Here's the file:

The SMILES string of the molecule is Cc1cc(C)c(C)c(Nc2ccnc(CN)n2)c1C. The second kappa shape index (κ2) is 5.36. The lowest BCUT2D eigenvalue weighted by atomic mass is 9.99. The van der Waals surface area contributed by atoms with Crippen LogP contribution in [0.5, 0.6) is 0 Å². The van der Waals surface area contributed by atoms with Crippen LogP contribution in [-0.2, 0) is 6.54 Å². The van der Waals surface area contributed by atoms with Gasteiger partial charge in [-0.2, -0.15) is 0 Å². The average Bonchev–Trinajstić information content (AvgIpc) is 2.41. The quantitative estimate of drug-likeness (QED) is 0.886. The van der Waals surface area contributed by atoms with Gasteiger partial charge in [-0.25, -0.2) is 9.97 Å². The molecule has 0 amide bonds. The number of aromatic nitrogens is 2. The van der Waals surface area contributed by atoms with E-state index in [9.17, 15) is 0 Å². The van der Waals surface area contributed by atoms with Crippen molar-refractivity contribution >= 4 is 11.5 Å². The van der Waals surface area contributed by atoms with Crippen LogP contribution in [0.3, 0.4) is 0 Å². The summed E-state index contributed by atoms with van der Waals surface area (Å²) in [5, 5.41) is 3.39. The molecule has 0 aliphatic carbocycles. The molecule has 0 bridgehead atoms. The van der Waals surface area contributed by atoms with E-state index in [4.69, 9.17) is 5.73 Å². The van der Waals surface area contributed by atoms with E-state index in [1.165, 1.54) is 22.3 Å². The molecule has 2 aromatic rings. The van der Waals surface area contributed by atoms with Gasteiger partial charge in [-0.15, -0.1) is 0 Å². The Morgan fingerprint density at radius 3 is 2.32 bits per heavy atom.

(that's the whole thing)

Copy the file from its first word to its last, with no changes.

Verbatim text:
The SMILES string of the molecule is Cc1cc(C)c(C)c(Nc2ccnc(CN)n2)c1C. The second kappa shape index (κ2) is 5.36. The lowest BCUT2D eigenvalue weighted by atomic mass is 9.99. The van der Waals surface area contributed by atoms with Crippen LogP contribution in [0.5, 0.6) is 0 Å². The van der Waals surface area contributed by atoms with Crippen LogP contribution in [-0.2, 0) is 6.54 Å². The van der Waals surface area contributed by atoms with Gasteiger partial charge in [-0.2, -0.15) is 0 Å². The average Bonchev–Trinajstić information content (AvgIpc) is 2.41. The quantitative estimate of drug-likeness (QED) is 0.886. The van der Waals surface area contributed by atoms with Gasteiger partial charge in [-0.25, -0.2) is 9.97 Å². The molecule has 0 amide bonds. The number of aromatic nitrogens is 2. The van der Waals surface area contributed by atoms with E-state index in [9.17, 15) is 0 Å². The van der Waals surface area contributed by atoms with Crippen molar-refractivity contribution >= 4 is 11.5 Å². The van der Waals surface area contributed by atoms with Crippen LogP contribution in [0.3, 0.4) is 0 Å². The summed E-state index contributed by atoms with van der Waals surface area (Å²) in [5, 5.41) is 3.39. The molecule has 0 aliphatic carbocycles. The molecule has 0 bridgehead atoms. The van der Waals surface area contributed by atoms with E-state index in [4.69, 9.17) is 5.73 Å². The van der Waals surface area contributed by atoms with E-state index in [1.165, 1.54) is 22.3 Å². The molecule has 2 aromatic rings. The van der Waals surface area contributed by atoms with Gasteiger partial charge in [-0.15, -0.1) is 0 Å². The Morgan fingerprint density at radius 3 is 2.32 bits per heavy atom.